Negotiations between Finning and workers broke down Wednesday leading to the first ever strike by their B.C. employees.
Finning's 700 members of the International Association of Machinists and Aerospace Workers (IAMAW) Local 692 employed the company at its 25 locations province-wide hit the picket line Thursday after management and the union's bargaining team failed to reach an agreement on about a dozen issues.
Wages, benefits, shifts and sub-contracting are the four main issues of concern for workers who voted by a margin of 89.5 per cent in favour of strike action.
"We have represented these workers at Finning since the mid 1960's and until now we have never had to resort to strike action, but the company has left us with no alternative," said Chair of the union's Finning bargaining committee, Stan Pickthall.
He said their dispute with management comes down to fairness. During the last round of negotiations, in 2009, Pickthall noted members accepted a zero-zero contract over two years.
"Finning's employees accepted that offer because it was hard times," Pickthall said, "We were in the middle of a recession and employees bit the bullet. Now employees are saying it's time to make good."
The time is ripe for wage and benefit increases, from the workers' perspective, in light of the fact the company recently posted record-breaking first quarter earnings. Q1 earnings were up 32 per cent in 2011 from the same period last year, climbing to $1.3 billion, growth the company attributes to strong new equipment sales in all operation and record revenues from product support.
Finning raised its quarterly dividend for shareholders by 8 per cent, which they said reflects management's expectation for strong growth and increased confidence.
While Pickthall recalled the tone of the negotiations as polite and professional he said both parties were unable to bridge differences on the bargaining table.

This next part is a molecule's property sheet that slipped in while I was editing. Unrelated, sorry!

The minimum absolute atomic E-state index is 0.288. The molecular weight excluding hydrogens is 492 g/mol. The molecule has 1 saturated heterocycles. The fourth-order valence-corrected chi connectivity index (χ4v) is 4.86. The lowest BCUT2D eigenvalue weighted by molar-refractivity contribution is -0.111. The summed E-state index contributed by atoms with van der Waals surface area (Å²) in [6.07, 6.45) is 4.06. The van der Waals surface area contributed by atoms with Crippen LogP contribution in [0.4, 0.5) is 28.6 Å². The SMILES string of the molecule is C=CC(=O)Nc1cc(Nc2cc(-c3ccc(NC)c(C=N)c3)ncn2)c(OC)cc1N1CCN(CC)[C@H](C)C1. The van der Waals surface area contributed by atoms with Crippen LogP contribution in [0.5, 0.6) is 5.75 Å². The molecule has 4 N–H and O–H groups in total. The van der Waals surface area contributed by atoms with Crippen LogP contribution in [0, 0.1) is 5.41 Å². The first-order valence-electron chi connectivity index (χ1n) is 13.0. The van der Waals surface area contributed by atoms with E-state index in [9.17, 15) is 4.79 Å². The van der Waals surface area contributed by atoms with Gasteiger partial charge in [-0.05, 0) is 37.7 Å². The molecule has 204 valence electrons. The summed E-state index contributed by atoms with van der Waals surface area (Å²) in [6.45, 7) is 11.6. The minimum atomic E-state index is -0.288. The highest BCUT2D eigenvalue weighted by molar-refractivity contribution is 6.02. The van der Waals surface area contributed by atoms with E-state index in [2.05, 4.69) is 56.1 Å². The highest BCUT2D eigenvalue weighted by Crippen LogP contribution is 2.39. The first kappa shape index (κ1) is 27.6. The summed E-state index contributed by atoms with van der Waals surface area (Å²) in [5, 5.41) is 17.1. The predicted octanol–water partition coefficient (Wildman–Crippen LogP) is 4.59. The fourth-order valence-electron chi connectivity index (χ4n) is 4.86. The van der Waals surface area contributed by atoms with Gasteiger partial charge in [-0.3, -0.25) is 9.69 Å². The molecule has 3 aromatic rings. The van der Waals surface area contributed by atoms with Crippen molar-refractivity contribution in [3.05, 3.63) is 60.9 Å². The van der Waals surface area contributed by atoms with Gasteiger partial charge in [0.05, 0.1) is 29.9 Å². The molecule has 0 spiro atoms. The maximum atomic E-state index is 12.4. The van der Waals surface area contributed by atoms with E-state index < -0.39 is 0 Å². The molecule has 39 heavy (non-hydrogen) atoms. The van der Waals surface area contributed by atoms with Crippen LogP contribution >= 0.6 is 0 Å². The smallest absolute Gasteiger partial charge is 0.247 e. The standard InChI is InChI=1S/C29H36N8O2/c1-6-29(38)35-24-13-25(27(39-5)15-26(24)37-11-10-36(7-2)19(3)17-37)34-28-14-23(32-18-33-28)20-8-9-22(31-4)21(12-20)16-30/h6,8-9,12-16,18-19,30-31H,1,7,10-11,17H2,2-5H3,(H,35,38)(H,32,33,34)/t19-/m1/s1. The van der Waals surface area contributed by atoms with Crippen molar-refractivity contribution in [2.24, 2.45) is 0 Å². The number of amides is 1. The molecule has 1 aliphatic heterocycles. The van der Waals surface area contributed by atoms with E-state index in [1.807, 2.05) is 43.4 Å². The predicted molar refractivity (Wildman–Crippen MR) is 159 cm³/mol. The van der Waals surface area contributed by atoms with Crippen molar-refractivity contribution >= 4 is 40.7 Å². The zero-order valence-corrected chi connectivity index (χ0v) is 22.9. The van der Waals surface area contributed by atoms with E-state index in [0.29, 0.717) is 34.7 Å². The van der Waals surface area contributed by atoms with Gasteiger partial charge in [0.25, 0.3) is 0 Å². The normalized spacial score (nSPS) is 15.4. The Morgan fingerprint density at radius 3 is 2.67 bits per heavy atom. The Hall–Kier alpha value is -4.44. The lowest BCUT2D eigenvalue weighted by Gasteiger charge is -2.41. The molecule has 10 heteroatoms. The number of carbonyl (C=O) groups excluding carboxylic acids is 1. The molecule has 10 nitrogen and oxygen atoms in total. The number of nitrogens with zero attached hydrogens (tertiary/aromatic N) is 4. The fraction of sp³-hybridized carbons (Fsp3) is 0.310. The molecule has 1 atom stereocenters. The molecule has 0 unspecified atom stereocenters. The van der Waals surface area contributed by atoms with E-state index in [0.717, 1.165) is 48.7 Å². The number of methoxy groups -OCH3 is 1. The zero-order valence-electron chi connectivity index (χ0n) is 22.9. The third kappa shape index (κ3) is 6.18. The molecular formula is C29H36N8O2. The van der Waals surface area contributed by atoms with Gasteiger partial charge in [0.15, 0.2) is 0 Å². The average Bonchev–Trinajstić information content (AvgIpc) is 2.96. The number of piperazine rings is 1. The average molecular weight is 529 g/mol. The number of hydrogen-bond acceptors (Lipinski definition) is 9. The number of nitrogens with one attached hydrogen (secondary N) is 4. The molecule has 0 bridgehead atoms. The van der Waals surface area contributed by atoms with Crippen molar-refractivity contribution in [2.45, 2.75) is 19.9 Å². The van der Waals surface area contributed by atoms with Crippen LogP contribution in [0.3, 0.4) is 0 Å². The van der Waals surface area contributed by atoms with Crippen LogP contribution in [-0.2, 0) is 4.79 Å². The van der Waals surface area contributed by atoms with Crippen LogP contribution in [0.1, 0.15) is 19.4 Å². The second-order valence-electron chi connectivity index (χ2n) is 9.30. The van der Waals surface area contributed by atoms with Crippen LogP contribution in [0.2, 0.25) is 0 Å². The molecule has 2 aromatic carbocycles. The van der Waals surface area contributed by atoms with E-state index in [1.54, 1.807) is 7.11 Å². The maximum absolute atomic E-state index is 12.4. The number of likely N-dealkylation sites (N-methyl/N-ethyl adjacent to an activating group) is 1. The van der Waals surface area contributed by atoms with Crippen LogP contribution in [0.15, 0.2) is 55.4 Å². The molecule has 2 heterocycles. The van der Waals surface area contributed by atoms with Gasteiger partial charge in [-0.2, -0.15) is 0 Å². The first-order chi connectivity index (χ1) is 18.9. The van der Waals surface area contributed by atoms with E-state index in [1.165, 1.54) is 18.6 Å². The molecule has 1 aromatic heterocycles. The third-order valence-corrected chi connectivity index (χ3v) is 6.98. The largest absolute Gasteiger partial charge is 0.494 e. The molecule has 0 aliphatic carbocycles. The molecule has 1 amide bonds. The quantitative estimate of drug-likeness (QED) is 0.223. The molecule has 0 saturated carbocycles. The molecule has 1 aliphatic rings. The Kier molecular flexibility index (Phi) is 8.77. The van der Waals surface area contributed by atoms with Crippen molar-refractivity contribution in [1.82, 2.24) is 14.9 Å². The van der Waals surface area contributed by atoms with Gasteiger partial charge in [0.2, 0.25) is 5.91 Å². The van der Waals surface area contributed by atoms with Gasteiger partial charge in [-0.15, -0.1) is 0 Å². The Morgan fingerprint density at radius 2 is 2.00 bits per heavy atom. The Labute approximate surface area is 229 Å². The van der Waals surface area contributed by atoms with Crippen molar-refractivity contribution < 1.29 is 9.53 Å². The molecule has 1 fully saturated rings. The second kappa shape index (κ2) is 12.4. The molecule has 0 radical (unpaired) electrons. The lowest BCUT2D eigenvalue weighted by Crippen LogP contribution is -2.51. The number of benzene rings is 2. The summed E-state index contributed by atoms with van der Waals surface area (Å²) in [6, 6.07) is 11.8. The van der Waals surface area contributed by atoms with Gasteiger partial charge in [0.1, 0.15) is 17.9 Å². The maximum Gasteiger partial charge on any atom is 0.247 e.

Workers were in a position to walk off the job on Monday at 2 p.m. following the expiration of their 72-hour strike notice. Finning countered the move with a lockout notice, which Pickthall explained didn't have much effect on negotiations.
Pickthall maintains the bargaining team will make themselves available for negotiations with management, but warned the strike will continue until Finning tables a "reasonable offer."
Vancouver-based Finning is the world's largest Caterpillar dealer, and sells, rents and services equipment and engines. It has operations in Canada, South America and Europe.
Finning's Corporate Communications Officer told the Alaska Highway News that he wasn't comfortable getting into the nitty gritty of the company's offer to employees but said the company considered it to be fair.
He noted Finning has been in negotiations with the union since the last contract expired in April of this year.
"It's been a long period of negotiations and we thought the offer we made was fair to the company and employees," said Howard.
Howard wouldn't say if management had taken the last zero-zero contract into consideration during negotiations or whether or not their recent record profits played a part in the offer.
As for Finning customers, Howard said management and salary workers are still available to assist clients with any problems they might have.
"Obviously they will feel the impact of the strike in terms of the mechanics but we are still able to serve our customers," said Howard.